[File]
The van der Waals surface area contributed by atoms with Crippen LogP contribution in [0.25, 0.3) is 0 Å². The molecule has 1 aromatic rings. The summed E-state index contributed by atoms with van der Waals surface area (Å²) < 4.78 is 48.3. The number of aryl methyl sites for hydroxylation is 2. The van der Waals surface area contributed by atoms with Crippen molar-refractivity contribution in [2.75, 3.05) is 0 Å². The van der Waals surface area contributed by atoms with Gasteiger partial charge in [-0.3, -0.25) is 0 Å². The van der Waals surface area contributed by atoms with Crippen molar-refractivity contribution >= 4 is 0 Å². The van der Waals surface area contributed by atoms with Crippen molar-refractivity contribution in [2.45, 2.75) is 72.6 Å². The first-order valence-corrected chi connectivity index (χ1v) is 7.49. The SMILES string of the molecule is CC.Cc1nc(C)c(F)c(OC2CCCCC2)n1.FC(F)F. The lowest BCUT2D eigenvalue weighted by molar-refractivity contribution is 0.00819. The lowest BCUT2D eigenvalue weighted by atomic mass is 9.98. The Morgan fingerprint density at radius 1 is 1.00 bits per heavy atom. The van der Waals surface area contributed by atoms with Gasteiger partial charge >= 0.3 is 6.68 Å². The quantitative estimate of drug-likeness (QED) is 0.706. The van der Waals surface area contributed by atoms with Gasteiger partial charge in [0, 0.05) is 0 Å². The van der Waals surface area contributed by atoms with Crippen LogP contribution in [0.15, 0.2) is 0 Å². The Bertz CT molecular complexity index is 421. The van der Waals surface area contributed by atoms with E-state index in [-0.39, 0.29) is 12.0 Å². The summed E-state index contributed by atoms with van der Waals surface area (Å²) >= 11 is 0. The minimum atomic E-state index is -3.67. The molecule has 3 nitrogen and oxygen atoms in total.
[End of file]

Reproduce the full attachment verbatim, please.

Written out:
The van der Waals surface area contributed by atoms with Crippen LogP contribution in [0.25, 0.3) is 0 Å². The molecule has 1 aromatic rings. The summed E-state index contributed by atoms with van der Waals surface area (Å²) < 4.78 is 48.3. The number of aryl methyl sites for hydroxylation is 2. The van der Waals surface area contributed by atoms with Crippen molar-refractivity contribution in [2.75, 3.05) is 0 Å². The van der Waals surface area contributed by atoms with Gasteiger partial charge in [-0.3, -0.25) is 0 Å². The van der Waals surface area contributed by atoms with Crippen molar-refractivity contribution >= 4 is 0 Å². The van der Waals surface area contributed by atoms with Crippen molar-refractivity contribution in [2.45, 2.75) is 72.6 Å². The first-order valence-corrected chi connectivity index (χ1v) is 7.49. The SMILES string of the molecule is CC.Cc1nc(C)c(F)c(OC2CCCCC2)n1.FC(F)F. The lowest BCUT2D eigenvalue weighted by molar-refractivity contribution is 0.00819. The lowest BCUT2D eigenvalue weighted by atomic mass is 9.98. The Morgan fingerprint density at radius 1 is 1.00 bits per heavy atom. The van der Waals surface area contributed by atoms with Gasteiger partial charge >= 0.3 is 6.68 Å². The quantitative estimate of drug-likeness (QED) is 0.706. The van der Waals surface area contributed by atoms with Gasteiger partial charge in [0, 0.05) is 0 Å². The van der Waals surface area contributed by atoms with Crippen LogP contribution in [0.15, 0.2) is 0 Å². The Bertz CT molecular complexity index is 421. The van der Waals surface area contributed by atoms with E-state index in [-0.39, 0.29) is 12.0 Å². The summed E-state index contributed by atoms with van der Waals surface area (Å²) >= 11 is 0. The minimum atomic E-state index is -3.67. The molecule has 3 nitrogen and oxygen atoms in total.